biking belize.


how I let fear get the best of me 

16 January  2010

Total distance cycled: 69,642 kms/ 43,800 miles

Fear is only as deep as the mind allows.

Japenese proverb

A quiet road in Belize, one not famed for bandits.We biked across the border into Belize and the world changed.  Mexico’s busy expressways gave way to a narrow two-lane highway.   American-style super mercados were replaced by tiny corner shops where  locals congregate to gossip, throw back an ice-cold coke or just hang out and watch the world go by.  Villagers smiled and waved as we pedaled past, toddlers squealed with delight and shouted out an endless mantra of ‘bye-bye, bye-bye, bye-bye as we bounced along the road.

Rural Belize is so backwards it even has roadside water pumps, something we hadn’t  seen since Africa.  The only difference is that in Africa there were always long lines of women and children waiting patiently for their turn to fetch water.   And without a doubt a gaggle of girls vying for the honor of pumping water for the exotic foreign visitors on bicycles.

In Belize we had to pump our own water.

Belize is a popular spot for beach holidays and diving vacations, but it wasn’t the touristy side of the country that interested us.  We’d hung out at Caye Caulker, done the snorkeling stuff and checked out Belize city during a year-long Latin America backpacking trip way back in 2001.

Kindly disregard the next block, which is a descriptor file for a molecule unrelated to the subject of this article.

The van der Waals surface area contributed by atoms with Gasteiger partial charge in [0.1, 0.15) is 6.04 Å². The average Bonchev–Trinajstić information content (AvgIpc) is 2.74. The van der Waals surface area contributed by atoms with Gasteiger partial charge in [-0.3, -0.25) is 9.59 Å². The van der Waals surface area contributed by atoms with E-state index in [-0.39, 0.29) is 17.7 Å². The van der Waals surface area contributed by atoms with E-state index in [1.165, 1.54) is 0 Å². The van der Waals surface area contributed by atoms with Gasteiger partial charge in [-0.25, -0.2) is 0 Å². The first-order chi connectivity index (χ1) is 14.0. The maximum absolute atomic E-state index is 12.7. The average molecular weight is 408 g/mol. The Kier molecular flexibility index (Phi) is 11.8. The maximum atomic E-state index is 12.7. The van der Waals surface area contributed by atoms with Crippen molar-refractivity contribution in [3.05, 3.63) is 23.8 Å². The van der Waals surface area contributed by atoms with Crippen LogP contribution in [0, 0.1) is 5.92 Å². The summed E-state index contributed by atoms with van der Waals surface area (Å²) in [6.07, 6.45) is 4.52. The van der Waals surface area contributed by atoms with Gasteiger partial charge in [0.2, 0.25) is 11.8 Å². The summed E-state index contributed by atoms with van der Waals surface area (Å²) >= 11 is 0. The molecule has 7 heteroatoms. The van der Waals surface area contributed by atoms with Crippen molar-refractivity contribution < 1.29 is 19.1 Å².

We were after a taste of ‘authentic’ rural Belize. 

Our map showed a short cut off the main highway leading to the city of Orange Walk.  Perfect.  We headed down a dusty rutted track, and when we spotted a group of men loading sugar cane onto an already seriously overloaded truck, we stopped to check directions.

“Oh, no,” we were told by one of the muscle-bound laborers.  “Tourists can’t drive on this road, it is very dangerous.”

“Dangerous, what do you mean, dangerous?  It’s perfect for us--there’s no traffic.”

“Yes, that is the problem.  Sometimes there are bad people out here in the cane fields, if they see you alone…”  And he hesitated before making the international gesture of someone getting their throat slit.

That did it for me.  I pointed my bike back towards the main highway and started cranking the pedals.
Call me a wimp if you will.  Eric did, when he finally caught up with me.

“Why’d  you take off like that?  I’m sure there’d be no problem on that road.”

Maybe not, but I wasn’ too keen on taking any chances.  The memory of being robbed by 5 machete-toting campesinos in neighboring Guatemala was still too fresh—even after 8 intervening years.
So my fears (the word ‘unwarranted’ would be inserted here if Eric were writing the blog) put a damper on our discovering the ‘real’ Belize.

We didn’t cruise down the lonely coastal highway because a local drunk insisted the road was full of ‘gangstas.’

We didn’t visit Belize City because an old lady at the crossroads told us the place was awash with pistol-toting thieves.

We didn’t even dare venture into the village of La Democracia because a Honduran émigré we met up with said he wouldn’t go near the place unless he was armed with at least a machete. 

So I let fear get the best of me in Belize.  It happens.


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How do you fight your bike touring fears?  What would you have done in our situation?  
Please share your experiences and thoughts in the comments section below.
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